Production is underway on a documentary about Fats Domino, the New Orleans recording star who sold 60 million records in the 1950s and ’60s.
Joe Lauro, a regular presenter of historic film footage at the New Orleans roots music festival, the Ponderosa Stomp, began work on the Domino documentary about eight years ago. Lauro is president of Greenport, N.Y.-based Historic Films Archive, LLC.
“The Big Beat: Fats Domino and His Band” will focus on the early years of Domino, his musical collaborator, Dave Bartholomew, and their band members. Lauro has filmed interviews with all of the surviving members of the group, including Domino and Bartholomew.
Rick Coleman, author of the award-winning 2006 biography, “Blue Monday: Fats Domino and the Lost Dawn of Rock ’n’ Roll,” also filmed an interview for the project and contributed photos and album covers.
Covering 1949 (the year Domino recorded his first hit, “The Fat Man”) through 1962, the documentary will include a concert film featuring Domino and his band. Lauro found the film, shot in France in 1962, in the French National Archive.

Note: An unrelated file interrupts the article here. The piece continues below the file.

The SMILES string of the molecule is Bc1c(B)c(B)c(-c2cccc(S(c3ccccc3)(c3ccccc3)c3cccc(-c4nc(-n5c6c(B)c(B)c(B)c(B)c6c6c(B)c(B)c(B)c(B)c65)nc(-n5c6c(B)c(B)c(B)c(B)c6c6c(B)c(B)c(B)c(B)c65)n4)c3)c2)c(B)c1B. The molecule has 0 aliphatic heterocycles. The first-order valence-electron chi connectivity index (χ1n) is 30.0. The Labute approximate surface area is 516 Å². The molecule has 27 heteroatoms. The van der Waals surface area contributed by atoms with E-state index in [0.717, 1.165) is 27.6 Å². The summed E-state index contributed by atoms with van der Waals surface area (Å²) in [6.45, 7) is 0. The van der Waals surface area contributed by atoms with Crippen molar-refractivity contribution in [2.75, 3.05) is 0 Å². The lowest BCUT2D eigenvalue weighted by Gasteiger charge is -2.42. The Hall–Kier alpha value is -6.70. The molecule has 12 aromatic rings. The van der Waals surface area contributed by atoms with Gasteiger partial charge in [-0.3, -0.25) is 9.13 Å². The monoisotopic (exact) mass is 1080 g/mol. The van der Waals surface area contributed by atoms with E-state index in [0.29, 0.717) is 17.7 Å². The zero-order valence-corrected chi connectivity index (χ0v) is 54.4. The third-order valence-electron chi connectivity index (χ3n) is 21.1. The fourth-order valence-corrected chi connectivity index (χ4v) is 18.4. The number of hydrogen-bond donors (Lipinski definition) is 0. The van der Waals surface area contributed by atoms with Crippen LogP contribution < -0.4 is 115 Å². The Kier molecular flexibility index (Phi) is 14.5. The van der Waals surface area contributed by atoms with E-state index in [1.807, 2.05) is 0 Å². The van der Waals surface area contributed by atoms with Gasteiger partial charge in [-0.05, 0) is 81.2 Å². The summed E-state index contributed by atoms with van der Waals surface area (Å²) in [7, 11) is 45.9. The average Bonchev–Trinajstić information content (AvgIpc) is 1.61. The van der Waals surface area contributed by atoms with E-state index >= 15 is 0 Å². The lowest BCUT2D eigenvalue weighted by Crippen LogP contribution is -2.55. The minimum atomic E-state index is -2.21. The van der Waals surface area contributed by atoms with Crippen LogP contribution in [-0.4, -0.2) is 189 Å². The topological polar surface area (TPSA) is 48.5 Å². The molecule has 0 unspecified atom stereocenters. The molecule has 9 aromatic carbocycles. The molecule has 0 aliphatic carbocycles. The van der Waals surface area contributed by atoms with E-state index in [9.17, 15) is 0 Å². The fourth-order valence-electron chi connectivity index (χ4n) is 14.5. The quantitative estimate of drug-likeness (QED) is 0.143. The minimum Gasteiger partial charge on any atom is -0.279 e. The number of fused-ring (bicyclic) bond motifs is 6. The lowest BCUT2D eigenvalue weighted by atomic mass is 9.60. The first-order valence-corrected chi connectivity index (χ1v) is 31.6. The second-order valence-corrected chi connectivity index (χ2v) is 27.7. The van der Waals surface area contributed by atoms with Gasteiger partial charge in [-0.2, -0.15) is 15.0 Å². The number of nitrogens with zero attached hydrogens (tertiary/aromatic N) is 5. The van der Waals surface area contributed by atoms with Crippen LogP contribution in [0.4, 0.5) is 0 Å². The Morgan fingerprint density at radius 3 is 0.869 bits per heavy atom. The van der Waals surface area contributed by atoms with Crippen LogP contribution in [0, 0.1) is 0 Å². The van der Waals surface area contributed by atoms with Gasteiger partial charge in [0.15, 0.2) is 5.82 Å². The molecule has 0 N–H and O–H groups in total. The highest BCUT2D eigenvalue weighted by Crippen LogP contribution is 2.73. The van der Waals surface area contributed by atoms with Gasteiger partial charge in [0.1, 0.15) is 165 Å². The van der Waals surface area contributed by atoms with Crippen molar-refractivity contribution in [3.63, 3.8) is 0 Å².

“To find a 45-minute concert of any African-American rock ’n’ roll band filmed in 1962 is almost completely unheard of,” Lauro says. “Generally, the pioneers of rock, both black and white, were only allowed short appearances on TV dance party or variety shows or they lip-synced one of their current hits in a Hollywood teen movie.”
While Lauro plans to concentrate on Domino and Bartholomew, he also intends to cover members of the duo’s band, including saxophonists Lee Allen and Herb Hardesty, drummer Cornelius “Tenoo” Coleman and guitarist Walter “Papoose” Nelson.
Lauro plans to begin editing the Domino documentary this fall. He has financial backers but is seeking additional funding through an online Kickstarter campaign that launched Aug. 15 at kickstarter.com/projects/1241805955/the-big-beat-the-story-of-fats-domino-and-his-band. The Kickstarter funding will help cover music licensing fees.
“Because Fats has always been extremely shy with interviewers and rarely ever speaks about his music and its history, he has been overlooked by many scholars and fans of American roots music,” Lauro says. “I hope my reputation as a producer-director of films about important American musicians will help us gain an audience who will be wiling to reevaluate Fats and his place in American music.”
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